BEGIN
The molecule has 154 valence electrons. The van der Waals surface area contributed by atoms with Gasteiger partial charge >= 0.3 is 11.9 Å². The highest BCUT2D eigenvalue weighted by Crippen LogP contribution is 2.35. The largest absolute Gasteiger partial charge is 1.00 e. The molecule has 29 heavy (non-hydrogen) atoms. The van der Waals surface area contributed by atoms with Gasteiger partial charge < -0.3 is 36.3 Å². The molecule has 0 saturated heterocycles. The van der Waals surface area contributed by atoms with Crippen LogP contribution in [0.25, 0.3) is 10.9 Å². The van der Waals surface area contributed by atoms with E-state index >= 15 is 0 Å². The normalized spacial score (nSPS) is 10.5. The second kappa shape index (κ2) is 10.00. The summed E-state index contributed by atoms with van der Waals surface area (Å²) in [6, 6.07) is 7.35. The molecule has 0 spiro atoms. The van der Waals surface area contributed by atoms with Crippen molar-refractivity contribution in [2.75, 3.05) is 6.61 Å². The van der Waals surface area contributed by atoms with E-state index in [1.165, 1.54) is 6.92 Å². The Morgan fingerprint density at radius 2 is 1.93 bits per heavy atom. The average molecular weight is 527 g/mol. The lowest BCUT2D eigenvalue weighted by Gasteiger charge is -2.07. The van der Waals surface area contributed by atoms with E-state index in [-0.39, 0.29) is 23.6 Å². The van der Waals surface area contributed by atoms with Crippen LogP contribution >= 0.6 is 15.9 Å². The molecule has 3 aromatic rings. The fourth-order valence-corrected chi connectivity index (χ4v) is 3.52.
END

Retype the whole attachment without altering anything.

The molecule has 154 valence electrons. The van der Waals surface area contributed by atoms with Gasteiger partial charge >= 0.3 is 11.9 Å². The highest BCUT2D eigenvalue weighted by Crippen LogP contribution is 2.35. The largest absolute Gasteiger partial charge is 1.00 e. The molecule has 29 heavy (non-hydrogen) atoms. The van der Waals surface area contributed by atoms with Gasteiger partial charge < -0.3 is 36.3 Å². The molecule has 0 saturated heterocycles. The van der Waals surface area contributed by atoms with Crippen LogP contribution in [0.25, 0.3) is 10.9 Å². The van der Waals surface area contributed by atoms with E-state index >= 15 is 0 Å². The normalized spacial score (nSPS) is 10.5. The second kappa shape index (κ2) is 10.00. The summed E-state index contributed by atoms with van der Waals surface area (Å²) in [6, 6.07) is 7.35. The molecule has 0 spiro atoms. The van der Waals surface area contributed by atoms with Crippen molar-refractivity contribution in [2.75, 3.05) is 6.61 Å². The van der Waals surface area contributed by atoms with E-state index in [1.165, 1.54) is 6.92 Å². The Morgan fingerprint density at radius 2 is 1.93 bits per heavy atom. The average molecular weight is 527 g/mol. The lowest BCUT2D eigenvalue weighted by Gasteiger charge is -2.07. The van der Waals surface area contributed by atoms with E-state index in [-0.39, 0.29) is 23.6 Å². The van der Waals surface area contributed by atoms with Crippen LogP contribution >= 0.6 is 15.9 Å². The molecule has 3 aromatic rings. The fourth-order valence-corrected chi connectivity index (χ4v) is 3.52.